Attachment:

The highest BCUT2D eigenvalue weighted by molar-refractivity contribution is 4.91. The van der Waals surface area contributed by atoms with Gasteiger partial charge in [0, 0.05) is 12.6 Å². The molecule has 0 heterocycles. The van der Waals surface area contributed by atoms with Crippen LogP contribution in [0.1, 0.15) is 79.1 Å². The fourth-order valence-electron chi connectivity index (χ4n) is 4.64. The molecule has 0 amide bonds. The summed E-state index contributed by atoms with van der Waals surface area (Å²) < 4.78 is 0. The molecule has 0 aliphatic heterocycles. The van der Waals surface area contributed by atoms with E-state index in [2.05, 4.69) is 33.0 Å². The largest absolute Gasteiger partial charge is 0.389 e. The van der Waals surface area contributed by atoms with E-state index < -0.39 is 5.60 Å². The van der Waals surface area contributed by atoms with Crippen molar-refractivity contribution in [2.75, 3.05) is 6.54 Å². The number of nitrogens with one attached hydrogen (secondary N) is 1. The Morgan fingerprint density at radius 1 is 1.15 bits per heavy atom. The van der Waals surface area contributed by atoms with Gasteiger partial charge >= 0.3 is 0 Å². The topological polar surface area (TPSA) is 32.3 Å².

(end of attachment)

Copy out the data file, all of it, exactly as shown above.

The highest BCUT2D eigenvalue weighted by molar-refractivity contribution is 4.91. The van der Waals surface area contributed by atoms with Gasteiger partial charge in [0, 0.05) is 12.6 Å². The molecule has 0 heterocycles. The van der Waals surface area contributed by atoms with Crippen LogP contribution in [0.1, 0.15) is 79.1 Å². The fourth-order valence-electron chi connectivity index (χ4n) is 4.64. The molecule has 0 amide bonds. The summed E-state index contributed by atoms with van der Waals surface area (Å²) < 4.78 is 0. The molecule has 0 aliphatic heterocycles. The van der Waals surface area contributed by atoms with E-state index in [2.05, 4.69) is 33.0 Å². The largest absolute Gasteiger partial charge is 0.389 e. The van der Waals surface area contributed by atoms with E-state index < -0.39 is 5.60 Å². The van der Waals surface area contributed by atoms with Crippen molar-refractivity contribution in [2.75, 3.05) is 6.54 Å². The number of nitrogens with one attached hydrogen (secondary N) is 1. The Morgan fingerprint density at radius 1 is 1.15 bits per heavy atom. The van der Waals surface area contributed by atoms with Gasteiger partial charge >= 0.3 is 0 Å². The topological polar surface area (TPSA) is 32.3 Å².